Editor’s note: Our next piece is by Eric Beard of a A Football Report…one of my favorite cerebral soccer reads. I choose not to run it late last week because I thought it would get lost in the draft “horserace” media coverage.
Eric, a member of the Emory University team is currently on location in Barcelona…studying the game as well as slithering his way into a club situation. Good luck Eric. Read more about Eric below the piece.
“You build the player like a house. The basis is the technique that happens before 12. If the player can play, the next floor is the physique at 14-15. Then it the tactical ability – how to use your technique and physique in the game. The last part, the roof, is the mental side. If you have no roof, it rains in your house. How competitive are you? How motivated to do well every day? That is the final step. I believe that hunger is something you get at 18 and remains relatively stable during your life. That is decided between 18 and 20. And that decides careers.”- Arsene Wenger
Careers in Major League Soccer tend to begin at around 21 or 22 years old thanks to the brilliantly American-sounding “SuperDraft”, which took place last Thursday in Baltimore.
Instead of the European and South American philosophy that spends years grooming talents under a certain skill set from a young age to create a cohesive unit that thinks as one, in MLS the best talents available to the clubs are picked off one at a time and after one day a team is reborn.
So who’s right: Mr. Wenger or MLS Commissioner Don Garber?
Alexi Lalas and Cobi Jones were both born in 1970 and their playing days began far before Major League Soccer came to fruition. Both players went through the college set-up before their respective careers kicked off after the 1994 World Cup, but one similarity remains: they both began their professional club careers abroad.
In 1992, when Lalas finished his time at Rutgers and had just competed in the summer Olympics, the defender with flowing ginger locks was able to get a trial with Arsenal and eventually played for the Reserve team. In 1994, Cobi Jones also went to the Premier League to ply his trade with Coventry City, featuring mostly as a substitute. Lalas never made the first team with Arsenal, but his experience gained with the Gooners helped make him a better player and perform to his potential in the World Cup. This showing led to a move to then-Serie A side Padova. Let’s not forget that in the early 90’s Serie A was the best league in the world with the likes of Zinedine Zidane, Juan Sorin, Didier Deschamps, Dennis Bergkamp, Jean-Pierre Papin, and the list goes on. Lalas is the first to admit that the focus the Italians placed on the defined details in the game during training was something he had never been exposed to before.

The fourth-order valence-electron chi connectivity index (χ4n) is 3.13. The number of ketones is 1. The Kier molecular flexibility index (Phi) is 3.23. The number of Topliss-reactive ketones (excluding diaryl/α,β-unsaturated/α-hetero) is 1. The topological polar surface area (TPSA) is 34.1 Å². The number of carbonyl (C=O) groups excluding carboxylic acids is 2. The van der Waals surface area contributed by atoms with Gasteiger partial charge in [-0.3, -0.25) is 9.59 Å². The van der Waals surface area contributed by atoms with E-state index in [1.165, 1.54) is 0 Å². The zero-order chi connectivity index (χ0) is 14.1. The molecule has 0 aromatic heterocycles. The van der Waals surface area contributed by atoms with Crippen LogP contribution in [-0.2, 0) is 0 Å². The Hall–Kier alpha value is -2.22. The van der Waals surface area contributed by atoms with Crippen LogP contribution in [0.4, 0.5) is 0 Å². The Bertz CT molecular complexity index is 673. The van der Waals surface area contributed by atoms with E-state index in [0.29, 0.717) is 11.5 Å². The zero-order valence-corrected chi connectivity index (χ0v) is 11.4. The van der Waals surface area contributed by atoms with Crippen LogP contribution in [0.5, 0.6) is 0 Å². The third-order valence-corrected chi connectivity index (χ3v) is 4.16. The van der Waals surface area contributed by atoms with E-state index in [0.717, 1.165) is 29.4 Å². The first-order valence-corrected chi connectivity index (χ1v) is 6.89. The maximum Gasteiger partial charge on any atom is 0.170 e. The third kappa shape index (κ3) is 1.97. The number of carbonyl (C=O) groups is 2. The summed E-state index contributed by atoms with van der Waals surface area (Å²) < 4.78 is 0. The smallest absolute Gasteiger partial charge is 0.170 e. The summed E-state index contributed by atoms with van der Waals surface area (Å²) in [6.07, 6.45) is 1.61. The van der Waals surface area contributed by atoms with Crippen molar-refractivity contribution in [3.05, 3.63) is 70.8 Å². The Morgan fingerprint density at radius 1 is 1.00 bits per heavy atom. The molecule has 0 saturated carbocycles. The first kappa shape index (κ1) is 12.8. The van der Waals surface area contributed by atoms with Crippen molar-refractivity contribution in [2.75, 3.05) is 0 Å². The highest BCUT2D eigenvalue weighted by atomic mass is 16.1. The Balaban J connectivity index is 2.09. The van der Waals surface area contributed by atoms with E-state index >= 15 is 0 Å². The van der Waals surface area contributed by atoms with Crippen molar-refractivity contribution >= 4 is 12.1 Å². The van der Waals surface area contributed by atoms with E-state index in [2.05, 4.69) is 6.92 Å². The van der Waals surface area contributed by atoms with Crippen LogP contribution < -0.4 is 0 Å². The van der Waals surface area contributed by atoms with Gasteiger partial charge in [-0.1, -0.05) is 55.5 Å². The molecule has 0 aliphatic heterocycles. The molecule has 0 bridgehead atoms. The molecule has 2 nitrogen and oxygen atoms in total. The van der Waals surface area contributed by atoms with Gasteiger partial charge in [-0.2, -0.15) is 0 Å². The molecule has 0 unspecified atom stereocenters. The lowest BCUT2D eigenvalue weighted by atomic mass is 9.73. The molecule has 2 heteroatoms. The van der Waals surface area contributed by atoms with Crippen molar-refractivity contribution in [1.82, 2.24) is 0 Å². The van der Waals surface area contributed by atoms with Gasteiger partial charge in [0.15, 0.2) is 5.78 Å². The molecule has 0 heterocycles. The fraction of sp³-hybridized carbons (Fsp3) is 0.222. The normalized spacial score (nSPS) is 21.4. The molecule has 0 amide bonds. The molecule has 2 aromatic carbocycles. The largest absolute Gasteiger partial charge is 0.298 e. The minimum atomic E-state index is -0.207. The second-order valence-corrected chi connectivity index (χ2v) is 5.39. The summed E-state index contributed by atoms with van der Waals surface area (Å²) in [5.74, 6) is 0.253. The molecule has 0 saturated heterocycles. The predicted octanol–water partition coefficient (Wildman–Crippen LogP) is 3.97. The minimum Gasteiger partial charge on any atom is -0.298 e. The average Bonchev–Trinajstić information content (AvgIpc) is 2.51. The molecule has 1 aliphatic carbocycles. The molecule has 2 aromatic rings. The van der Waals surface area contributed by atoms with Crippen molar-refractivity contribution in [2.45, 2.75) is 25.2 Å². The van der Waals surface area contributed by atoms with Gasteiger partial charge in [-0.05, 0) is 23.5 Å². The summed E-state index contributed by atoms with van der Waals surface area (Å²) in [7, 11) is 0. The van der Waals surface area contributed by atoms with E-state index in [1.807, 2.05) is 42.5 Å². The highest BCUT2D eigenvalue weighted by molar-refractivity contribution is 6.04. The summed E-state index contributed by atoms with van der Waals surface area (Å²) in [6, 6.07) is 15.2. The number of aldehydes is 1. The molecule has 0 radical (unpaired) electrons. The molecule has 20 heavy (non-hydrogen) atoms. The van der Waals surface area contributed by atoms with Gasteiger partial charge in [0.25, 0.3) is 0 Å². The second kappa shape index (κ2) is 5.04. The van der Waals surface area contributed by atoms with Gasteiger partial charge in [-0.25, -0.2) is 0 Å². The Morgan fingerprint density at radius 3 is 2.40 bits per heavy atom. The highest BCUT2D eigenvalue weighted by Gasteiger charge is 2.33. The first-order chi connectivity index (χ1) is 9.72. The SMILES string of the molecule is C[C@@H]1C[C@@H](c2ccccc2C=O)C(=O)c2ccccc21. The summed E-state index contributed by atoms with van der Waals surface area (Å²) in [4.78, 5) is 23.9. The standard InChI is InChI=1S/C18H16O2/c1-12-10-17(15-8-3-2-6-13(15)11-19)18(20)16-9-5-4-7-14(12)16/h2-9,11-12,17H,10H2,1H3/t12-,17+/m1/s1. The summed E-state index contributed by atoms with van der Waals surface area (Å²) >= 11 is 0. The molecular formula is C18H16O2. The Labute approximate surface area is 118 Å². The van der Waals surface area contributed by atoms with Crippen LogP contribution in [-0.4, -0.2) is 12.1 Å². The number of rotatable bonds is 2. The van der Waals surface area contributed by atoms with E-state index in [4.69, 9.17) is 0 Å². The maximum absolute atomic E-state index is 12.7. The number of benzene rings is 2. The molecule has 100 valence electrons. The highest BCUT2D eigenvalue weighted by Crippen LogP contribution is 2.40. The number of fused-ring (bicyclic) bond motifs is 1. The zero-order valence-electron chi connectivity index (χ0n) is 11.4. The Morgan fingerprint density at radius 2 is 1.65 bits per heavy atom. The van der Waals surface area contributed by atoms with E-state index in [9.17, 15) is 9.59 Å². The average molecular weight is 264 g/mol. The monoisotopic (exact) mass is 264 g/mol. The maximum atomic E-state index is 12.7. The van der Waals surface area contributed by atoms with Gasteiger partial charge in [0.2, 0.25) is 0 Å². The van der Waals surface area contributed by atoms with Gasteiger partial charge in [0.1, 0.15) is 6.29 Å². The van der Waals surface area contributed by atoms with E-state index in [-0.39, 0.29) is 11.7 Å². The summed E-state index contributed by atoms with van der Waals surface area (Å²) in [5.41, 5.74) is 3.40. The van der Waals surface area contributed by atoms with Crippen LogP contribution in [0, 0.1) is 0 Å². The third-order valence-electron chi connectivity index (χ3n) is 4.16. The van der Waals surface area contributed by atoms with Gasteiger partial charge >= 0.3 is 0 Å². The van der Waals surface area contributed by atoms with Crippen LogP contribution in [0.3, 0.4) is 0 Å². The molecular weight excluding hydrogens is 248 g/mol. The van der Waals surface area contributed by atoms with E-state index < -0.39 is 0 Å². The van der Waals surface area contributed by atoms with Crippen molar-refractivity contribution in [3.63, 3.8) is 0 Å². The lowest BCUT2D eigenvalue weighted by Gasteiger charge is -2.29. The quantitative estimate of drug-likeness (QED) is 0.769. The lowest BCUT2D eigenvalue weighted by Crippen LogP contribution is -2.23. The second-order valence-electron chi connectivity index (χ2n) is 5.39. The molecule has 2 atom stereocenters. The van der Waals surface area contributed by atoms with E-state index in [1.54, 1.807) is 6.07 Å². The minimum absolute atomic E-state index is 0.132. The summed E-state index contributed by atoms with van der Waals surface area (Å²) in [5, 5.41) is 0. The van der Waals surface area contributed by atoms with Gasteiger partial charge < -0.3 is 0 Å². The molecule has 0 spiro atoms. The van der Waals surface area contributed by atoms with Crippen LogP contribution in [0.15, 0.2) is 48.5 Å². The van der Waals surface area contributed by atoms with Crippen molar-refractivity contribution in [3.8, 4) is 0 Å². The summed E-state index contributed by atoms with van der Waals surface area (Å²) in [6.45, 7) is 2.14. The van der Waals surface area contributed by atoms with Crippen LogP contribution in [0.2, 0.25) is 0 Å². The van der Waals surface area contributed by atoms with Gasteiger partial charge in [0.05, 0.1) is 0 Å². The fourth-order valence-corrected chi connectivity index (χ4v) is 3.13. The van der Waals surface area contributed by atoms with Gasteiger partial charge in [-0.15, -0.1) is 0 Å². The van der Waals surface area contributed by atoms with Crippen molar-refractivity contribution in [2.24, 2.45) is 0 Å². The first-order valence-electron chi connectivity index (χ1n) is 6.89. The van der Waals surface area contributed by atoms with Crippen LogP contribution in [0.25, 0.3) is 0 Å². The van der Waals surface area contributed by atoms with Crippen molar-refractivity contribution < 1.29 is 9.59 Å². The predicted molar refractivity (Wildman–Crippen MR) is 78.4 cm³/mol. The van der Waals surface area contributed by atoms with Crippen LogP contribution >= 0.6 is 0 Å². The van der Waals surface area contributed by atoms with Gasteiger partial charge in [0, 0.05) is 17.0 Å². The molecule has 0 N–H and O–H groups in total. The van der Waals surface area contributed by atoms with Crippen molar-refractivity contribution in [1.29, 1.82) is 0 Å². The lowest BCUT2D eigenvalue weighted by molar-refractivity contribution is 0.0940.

Of course, in 1996 Major League Soccer began and a plethora of American talent abroad, including Alexi and Cobi, returned home for its inaugural season.
The teams in the league had no history aside from the experience of their players in other competitions.
In 1996, with no real structure compared with the vast reserve leagues and youth academies clubs with century-long histories in other continents, a draft made sense in MLS. There were no academies in place, so what was more logical than equally distributing the best young talent as it comes?
But now, 15 years later, nearly every single MLS team has an academy, though they are of little use thanks to the ease of picking up the best established talent at the university level. Does this method make sense for individual clubs? Certainly.
It’s so easy! Steve Nicol, Liverpool legend and manager of the New England Revolution, has been notorious for picking players from the ACC (Atlantic Coast Conference), especially Wake Forest. And he’s done well in the league creating solid MLS-caliber players year-in, year-out.
The precise problem, which Nicol’s mindset exemplifies, is that clubs like the Revolution are doing enough to get by rather in comparison to the other teams rather than developing a true style of play and consistent club philosophy.
When Nicol chose a player like (now MLS Cup-winning) Jeff Larentowicz in the 4th Round of the draft, he did so to fill a specific role rather than to set the league on fire. Andy Dorman and Clint Dempsey had been speculating moves abroad for quite some time, so Steve needed a reliable player to fill in when they left.